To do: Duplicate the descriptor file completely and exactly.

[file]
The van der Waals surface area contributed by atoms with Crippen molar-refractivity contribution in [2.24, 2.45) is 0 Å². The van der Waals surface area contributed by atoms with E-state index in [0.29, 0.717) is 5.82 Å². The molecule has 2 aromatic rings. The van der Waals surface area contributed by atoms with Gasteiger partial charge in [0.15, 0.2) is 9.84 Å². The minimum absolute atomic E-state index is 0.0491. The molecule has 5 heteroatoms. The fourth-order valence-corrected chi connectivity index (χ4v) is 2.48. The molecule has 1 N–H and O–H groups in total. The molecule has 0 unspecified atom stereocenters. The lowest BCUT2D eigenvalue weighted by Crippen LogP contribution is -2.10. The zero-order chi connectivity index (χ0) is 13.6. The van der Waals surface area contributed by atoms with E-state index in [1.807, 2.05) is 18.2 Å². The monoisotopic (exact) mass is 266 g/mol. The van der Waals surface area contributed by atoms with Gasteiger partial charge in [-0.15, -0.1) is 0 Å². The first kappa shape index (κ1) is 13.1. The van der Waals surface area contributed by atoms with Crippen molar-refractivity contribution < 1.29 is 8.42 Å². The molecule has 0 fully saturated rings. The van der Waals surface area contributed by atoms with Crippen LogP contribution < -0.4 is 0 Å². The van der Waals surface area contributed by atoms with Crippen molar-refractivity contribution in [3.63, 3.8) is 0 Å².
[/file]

The van der Waals surface area contributed by atoms with Crippen molar-refractivity contribution in [2.24, 2.45) is 0 Å². The van der Waals surface area contributed by atoms with E-state index in [0.29, 0.717) is 5.82 Å². The molecule has 2 aromatic rings. The van der Waals surface area contributed by atoms with Gasteiger partial charge in [0.15, 0.2) is 9.84 Å². The minimum absolute atomic E-state index is 0.0491. The molecule has 5 heteroatoms. The fourth-order valence-corrected chi connectivity index (χ4v) is 2.48. The molecule has 1 N–H and O–H groups in total. The molecule has 0 unspecified atom stereocenters. The lowest BCUT2D eigenvalue weighted by Crippen LogP contribution is -2.10. The zero-order chi connectivity index (χ0) is 13.6. The van der Waals surface area contributed by atoms with E-state index in [1.807, 2.05) is 18.2 Å². The monoisotopic (exact) mass is 266 g/mol. The van der Waals surface area contributed by atoms with Gasteiger partial charge in [-0.15, -0.1) is 0 Å². The first kappa shape index (κ1) is 13.1. The van der Waals surface area contributed by atoms with Crippen molar-refractivity contribution < 1.29 is 8.42 Å². The molecule has 0 fully saturated rings. The van der Waals surface area contributed by atoms with Crippen LogP contribution < -0.4 is 0 Å². The van der Waals surface area contributed by atoms with Crippen molar-refractivity contribution in [3.63, 3.8) is 0 Å².